Another Fine Mess
When anyone with a laptop, an iPhone or a Android phone can use Skype, what on earth is the point of owning it?
Microsoft’s $8.5 billion purchase of Skype looks like one of those deals where a silvery-tongued investment banker has persuaded a CEO of the benefits of a take-over only for the CEO to wake up scratching his head after the deal is done wondering: “Why on earth did I do this?”
It’s like buying a public footpath. Anyone can walk along it, so why should anyone want to own it?
Any CEO will tell you he’s constantly bombarded with telephone calls from these investment bankers suggesting takeovers. The bankers do it so they can get the takeover business from which they’ll get a fee.
Why did Amazon buy Skype? Some say to give its customers a way to order Amazon goods. But they already had multipe ways to do it.
Intel-MacAfee had the same sort of ring to it. There was kind of a suggestion of a techie reason for it – hardware anti-virus technology – but it was pretty vague, nothing has come of it, and Intel promised the EC that any technical advantage in that respect from the acquisition would have to be shared with rivals – which rather negates the value of the deal.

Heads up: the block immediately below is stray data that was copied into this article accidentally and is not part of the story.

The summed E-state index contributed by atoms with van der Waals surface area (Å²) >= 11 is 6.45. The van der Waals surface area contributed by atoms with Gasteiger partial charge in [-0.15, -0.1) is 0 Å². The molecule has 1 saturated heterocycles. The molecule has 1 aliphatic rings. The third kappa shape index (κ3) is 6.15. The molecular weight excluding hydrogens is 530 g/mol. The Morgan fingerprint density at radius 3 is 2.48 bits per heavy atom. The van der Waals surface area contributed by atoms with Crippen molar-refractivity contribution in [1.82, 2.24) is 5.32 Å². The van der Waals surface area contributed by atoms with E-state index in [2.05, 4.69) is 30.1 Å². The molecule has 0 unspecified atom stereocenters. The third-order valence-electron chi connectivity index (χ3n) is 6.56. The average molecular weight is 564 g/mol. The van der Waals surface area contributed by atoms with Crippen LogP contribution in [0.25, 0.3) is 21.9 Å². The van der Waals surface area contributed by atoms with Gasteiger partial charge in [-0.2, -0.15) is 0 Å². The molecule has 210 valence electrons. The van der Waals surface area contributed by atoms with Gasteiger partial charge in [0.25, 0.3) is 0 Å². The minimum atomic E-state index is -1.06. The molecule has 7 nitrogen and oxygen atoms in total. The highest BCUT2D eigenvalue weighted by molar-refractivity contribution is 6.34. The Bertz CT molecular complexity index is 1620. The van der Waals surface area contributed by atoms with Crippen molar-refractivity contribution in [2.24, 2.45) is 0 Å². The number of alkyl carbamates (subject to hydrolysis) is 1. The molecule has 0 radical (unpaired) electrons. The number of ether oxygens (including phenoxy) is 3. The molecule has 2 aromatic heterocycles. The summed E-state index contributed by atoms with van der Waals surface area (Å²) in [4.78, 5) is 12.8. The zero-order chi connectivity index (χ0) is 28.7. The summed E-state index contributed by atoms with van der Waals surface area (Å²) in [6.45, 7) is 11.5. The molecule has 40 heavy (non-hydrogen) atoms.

Some companies do the takeover thing well. Broadcom has acquired many companies and built significant businesses on the technological expertise they bring to Broadcom.
But what does Skype bring to Microsoft? One of these mornings Steve Ballmer will phone the silvery-tongued investment banker to check on the reason why he bought Skype and will find the STIB unreachable while working on another fine mess to get a CEO into.
And Ballmer will scratch his head and wonder . . . .